Solutions to the problem of school shooters seem to come in two varieties: short-term efforts to make schools hard targets (arming teachers, hiring more resource officers) and long-term efforts to address the root causes of violence (access to guns, aggrieved entitlement, toxic masculinity, better mental health supports for students, reductions in bullying, and an end to violence against women).
In both theory and practice, hardening schools doesn’t work. (There’s a lot to say here, but the primary point is that school shooters don’t typically care about making it out of the situation alive. They often expect to die by suicide or police fire, so arming teachers or hiring more SROs doesn’t deter them.)
In contrast, in both theory and practice, softening schools–creating a culture of peace and collaboration and kindness–shows a lot of promise. It’s a shift that requires leadership from politicians, though, including gun laws that hold gun owners accountable for their weapons, serious efforts to address family violence, and support for teachers and public education. But all of this is harder to achieve quickly.
In the short-term, as you work to change school cultures and US law, what can you do?
- Demand that all classroom doors are equipped with a door lock that operates in two ways: when it is turned one direction, the door can be opened from the outside, and when it is turned the other, it cannot (though it can always be opened from the inside). Teach teachers to keep these “entrance function” locks in the “locked” position and to close all doors when students are not actively using them. They do present a risk that, should a shooter gain entrance to a classroom, he could lock rescuers outside as they seek a key to gain entry. However, the alternative is that he can simply enter the classroom, which seems, to me, to be worse.
- Install a second lock on each classroom door, at the top or bottom of the door. School shooters are typically seeking high numbers of deaths, not to kill any person in particular. Knowing that they have only minutes to move through the building, they are easily deterred by locked doors. However, they can also shoot through the windows in or next to doors, then reach around to unlock the door. Make that harder by installing a second lock, about their heads, that a teacher can quickly deploy in an emergency. Such locks likely violate local codes because they are out of reach for people with disabilities. For this reason, you may have to first revise local code and achieve buy-in from people with disabilities on the matter (including being open to other alternatives). Such locks can be things that aren’t permanently in place but are only used when an intruder is in the building. Again, they will make it difficult for rescuers to reach a classroom. (Note that better locks means that you are basically condemning the kids in the next classroom that’s unlocked to death. So it’s important that these strategies are utilized school-wide.)
- Supply each classroom with a fire extinguisher. I bring my own for each classroom where I teach. Your goal in an active shooter situation is that everyone gets out of the building. If that’s not possible, then lockdown. The worst case is a breach of the door by a gunman. A fire extinguisher allows a teacher to distract a gunman from a distance and with little need to control aim. Again, it won’t disable a gunman permanently, but it may provide sufficient distraction to knock a weapon from his hand or knock him to the ground with a desk.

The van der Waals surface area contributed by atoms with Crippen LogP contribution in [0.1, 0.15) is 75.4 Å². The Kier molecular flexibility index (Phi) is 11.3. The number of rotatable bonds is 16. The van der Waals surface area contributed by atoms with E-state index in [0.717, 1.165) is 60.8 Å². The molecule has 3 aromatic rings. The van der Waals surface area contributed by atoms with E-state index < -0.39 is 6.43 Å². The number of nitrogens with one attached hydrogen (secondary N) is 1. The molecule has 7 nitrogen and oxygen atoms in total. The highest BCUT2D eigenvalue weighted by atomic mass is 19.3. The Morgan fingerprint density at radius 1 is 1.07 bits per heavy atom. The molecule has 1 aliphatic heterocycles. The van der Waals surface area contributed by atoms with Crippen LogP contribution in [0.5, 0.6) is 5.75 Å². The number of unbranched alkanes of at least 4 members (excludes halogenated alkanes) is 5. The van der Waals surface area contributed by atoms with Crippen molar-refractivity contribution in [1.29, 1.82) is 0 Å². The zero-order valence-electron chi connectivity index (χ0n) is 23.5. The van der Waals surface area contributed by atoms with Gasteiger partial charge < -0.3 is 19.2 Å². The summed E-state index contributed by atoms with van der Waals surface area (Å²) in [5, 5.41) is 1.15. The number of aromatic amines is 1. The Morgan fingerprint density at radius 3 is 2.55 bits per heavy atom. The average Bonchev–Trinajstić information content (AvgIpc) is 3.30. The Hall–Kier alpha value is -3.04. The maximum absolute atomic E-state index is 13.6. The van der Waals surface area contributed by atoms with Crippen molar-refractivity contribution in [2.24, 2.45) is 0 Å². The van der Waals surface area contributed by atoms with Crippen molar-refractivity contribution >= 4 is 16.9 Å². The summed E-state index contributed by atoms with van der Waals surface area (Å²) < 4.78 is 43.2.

- Supply each classroom with a gunshot wound kit (or more than one) and make sure teachers know how to use it. Consider making advanced first aid part of health class, and embed gunshot wound care in the context of other kinds of emergency aid.
- Ask your school leaders to talk about gun security frequently. Most homes that have both children and guns have unsecured guns that children can access. Train your school guidance counselor to talk to parents about guns. Ask your principal to make gun safety part of his back-to-school community night speech. Find funding to bring gun locks to the event so that parents can pick them up. (In fact, advertise that gun locks will be available so more parents come.) Instead of raffling off a gun for your fundraiser, raffle off gun safes.
These strategies don’t reduce the trauma that happens with an intruder in a school. They may save lives of people who would otherwise have died. And they are cheap–and also not as effective as other, harder options. The better solutions–both in physically designing safer schools and in socially creating them–are more expensive and harder. What I propose here isn’t a replacement for the more important work of ending school violence. They’re just the things I do as a teacher.
These are things you can do as a community member or parent. Hold a PTA fundraiser for new locks on the doors. Host a fire safety event with the local fire department and use it as an occasion to give every teacher a fire extinguisher–with no need to explain to the public that the primary concern isn’t fires in the math classroom but intruders. Advocate for mandatory first aid classes as part of the curriculum. None of these things have to look like obvious attempts to reduce deaths in cases of school shootings, but they are things that matter.